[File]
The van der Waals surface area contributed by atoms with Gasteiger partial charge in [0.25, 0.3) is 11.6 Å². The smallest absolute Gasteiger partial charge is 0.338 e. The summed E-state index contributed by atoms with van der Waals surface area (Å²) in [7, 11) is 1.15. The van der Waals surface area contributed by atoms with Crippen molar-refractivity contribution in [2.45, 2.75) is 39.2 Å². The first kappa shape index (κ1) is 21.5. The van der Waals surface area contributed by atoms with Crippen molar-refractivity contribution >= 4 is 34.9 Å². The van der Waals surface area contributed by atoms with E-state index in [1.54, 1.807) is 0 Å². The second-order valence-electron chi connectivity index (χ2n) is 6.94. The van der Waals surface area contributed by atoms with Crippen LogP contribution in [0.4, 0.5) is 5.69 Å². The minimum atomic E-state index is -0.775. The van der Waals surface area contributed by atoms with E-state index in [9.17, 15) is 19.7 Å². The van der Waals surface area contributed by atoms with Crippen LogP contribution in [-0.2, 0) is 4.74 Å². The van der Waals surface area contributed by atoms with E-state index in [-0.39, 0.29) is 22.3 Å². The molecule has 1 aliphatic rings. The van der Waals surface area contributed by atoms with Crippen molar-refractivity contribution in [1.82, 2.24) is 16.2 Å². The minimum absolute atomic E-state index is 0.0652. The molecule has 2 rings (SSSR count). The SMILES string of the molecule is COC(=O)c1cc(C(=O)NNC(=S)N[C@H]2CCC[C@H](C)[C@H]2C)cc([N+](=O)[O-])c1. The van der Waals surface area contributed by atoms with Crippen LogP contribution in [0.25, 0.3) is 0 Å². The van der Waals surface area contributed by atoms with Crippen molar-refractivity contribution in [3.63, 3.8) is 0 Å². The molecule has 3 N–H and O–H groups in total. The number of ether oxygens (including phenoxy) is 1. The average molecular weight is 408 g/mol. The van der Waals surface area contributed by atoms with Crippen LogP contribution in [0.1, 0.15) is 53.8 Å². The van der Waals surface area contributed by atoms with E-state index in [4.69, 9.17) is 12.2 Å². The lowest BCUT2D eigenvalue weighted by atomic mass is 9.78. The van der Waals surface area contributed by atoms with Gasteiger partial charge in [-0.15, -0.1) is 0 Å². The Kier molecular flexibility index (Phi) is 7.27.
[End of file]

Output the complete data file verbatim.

The van der Waals surface area contributed by atoms with Gasteiger partial charge in [0.25, 0.3) is 11.6 Å². The smallest absolute Gasteiger partial charge is 0.338 e. The summed E-state index contributed by atoms with van der Waals surface area (Å²) in [7, 11) is 1.15. The van der Waals surface area contributed by atoms with Crippen molar-refractivity contribution in [2.45, 2.75) is 39.2 Å². The first kappa shape index (κ1) is 21.5. The van der Waals surface area contributed by atoms with Crippen molar-refractivity contribution >= 4 is 34.9 Å². The van der Waals surface area contributed by atoms with E-state index in [1.54, 1.807) is 0 Å². The second-order valence-electron chi connectivity index (χ2n) is 6.94. The van der Waals surface area contributed by atoms with Crippen LogP contribution in [0.4, 0.5) is 5.69 Å². The minimum atomic E-state index is -0.775. The van der Waals surface area contributed by atoms with E-state index in [9.17, 15) is 19.7 Å². The van der Waals surface area contributed by atoms with Crippen LogP contribution in [-0.2, 0) is 4.74 Å². The van der Waals surface area contributed by atoms with E-state index in [-0.39, 0.29) is 22.3 Å². The molecule has 1 aliphatic rings. The van der Waals surface area contributed by atoms with Crippen molar-refractivity contribution in [1.82, 2.24) is 16.2 Å². The minimum absolute atomic E-state index is 0.0652. The molecule has 2 rings (SSSR count). The SMILES string of the molecule is COC(=O)c1cc(C(=O)NNC(=S)N[C@H]2CCC[C@H](C)[C@H]2C)cc([N+](=O)[O-])c1. The van der Waals surface area contributed by atoms with Crippen LogP contribution in [0.25, 0.3) is 0 Å². The van der Waals surface area contributed by atoms with Crippen molar-refractivity contribution in [3.63, 3.8) is 0 Å². The molecule has 3 N–H and O–H groups in total. The number of ether oxygens (including phenoxy) is 1. The average molecular weight is 408 g/mol. The van der Waals surface area contributed by atoms with Crippen LogP contribution in [0.1, 0.15) is 53.8 Å². The van der Waals surface area contributed by atoms with E-state index in [4.69, 9.17) is 12.2 Å². The lowest BCUT2D eigenvalue weighted by atomic mass is 9.78. The van der Waals surface area contributed by atoms with Gasteiger partial charge in [-0.15, -0.1) is 0 Å². The Kier molecular flexibility index (Phi) is 7.27.